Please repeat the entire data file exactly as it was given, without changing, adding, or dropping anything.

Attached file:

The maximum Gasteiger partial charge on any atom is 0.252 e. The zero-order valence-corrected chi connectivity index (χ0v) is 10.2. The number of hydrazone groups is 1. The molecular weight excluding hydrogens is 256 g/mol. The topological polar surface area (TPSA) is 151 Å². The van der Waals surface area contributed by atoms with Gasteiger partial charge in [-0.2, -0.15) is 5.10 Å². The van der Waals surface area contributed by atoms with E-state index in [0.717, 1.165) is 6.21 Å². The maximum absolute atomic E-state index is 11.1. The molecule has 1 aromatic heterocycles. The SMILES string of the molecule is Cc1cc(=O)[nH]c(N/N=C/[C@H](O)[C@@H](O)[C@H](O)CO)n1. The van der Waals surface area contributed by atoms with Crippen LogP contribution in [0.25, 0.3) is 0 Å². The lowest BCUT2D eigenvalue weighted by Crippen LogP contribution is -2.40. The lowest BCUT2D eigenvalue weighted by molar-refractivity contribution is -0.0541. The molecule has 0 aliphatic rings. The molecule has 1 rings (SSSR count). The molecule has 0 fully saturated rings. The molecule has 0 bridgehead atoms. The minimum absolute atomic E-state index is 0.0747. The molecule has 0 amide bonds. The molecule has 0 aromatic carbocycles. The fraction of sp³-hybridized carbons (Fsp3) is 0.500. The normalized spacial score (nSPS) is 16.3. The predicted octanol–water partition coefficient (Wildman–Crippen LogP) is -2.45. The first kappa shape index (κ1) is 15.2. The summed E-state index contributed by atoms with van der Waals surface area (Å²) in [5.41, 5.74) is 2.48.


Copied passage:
The maximum Gasteiger partial charge on any atom is 0.252 e. The zero-order valence-corrected chi connectivity index (χ0v) is 10.2. The number of hydrazone groups is 1. The molecular weight excluding hydrogens is 256 g/mol. The topological polar surface area (TPSA) is 151 Å². The van der Waals surface area contributed by atoms with Gasteiger partial charge in [-0.2, -0.15) is 5.10 Å². The van der Waals surface area contributed by atoms with E-state index in [0.717, 1.165) is 6.21 Å². The maximum absolute atomic E-state index is 11.1. The molecule has 1 aromatic heterocycles. The SMILES string of the molecule is Cc1cc(=O)[nH]c(N/N=C/[C@H](O)[C@@H](O)[C@H](O)CO)n1. The van der Waals surface area contributed by atoms with Crippen LogP contribution in [0.25, 0.3) is 0 Å². The lowest BCUT2D eigenvalue weighted by Crippen LogP contribution is -2.40. The lowest BCUT2D eigenvalue weighted by molar-refractivity contribution is -0.0541. The molecule has 0 aliphatic rings. The molecule has 1 rings (SSSR count). The molecule has 0 fully saturated rings. The molecule has 0 bridgehead atoms. The minimum absolute atomic E-state index is 0.0747. The molecule has 0 amide bonds. The molecule has 0 aromatic carbocycles. The fraction of sp³-hybridized carbons (Fsp3) is 0.500. The normalized spacial score (nSPS) is 16.3. The predicted octanol–water partition coefficient (Wildman–Crippen LogP) is -2.45. The first kappa shape index (κ1) is 15.2. The summed E-state index contributed by atoms with van der Waals surface area (Å²) in [5.41, 5.74) is 2.48.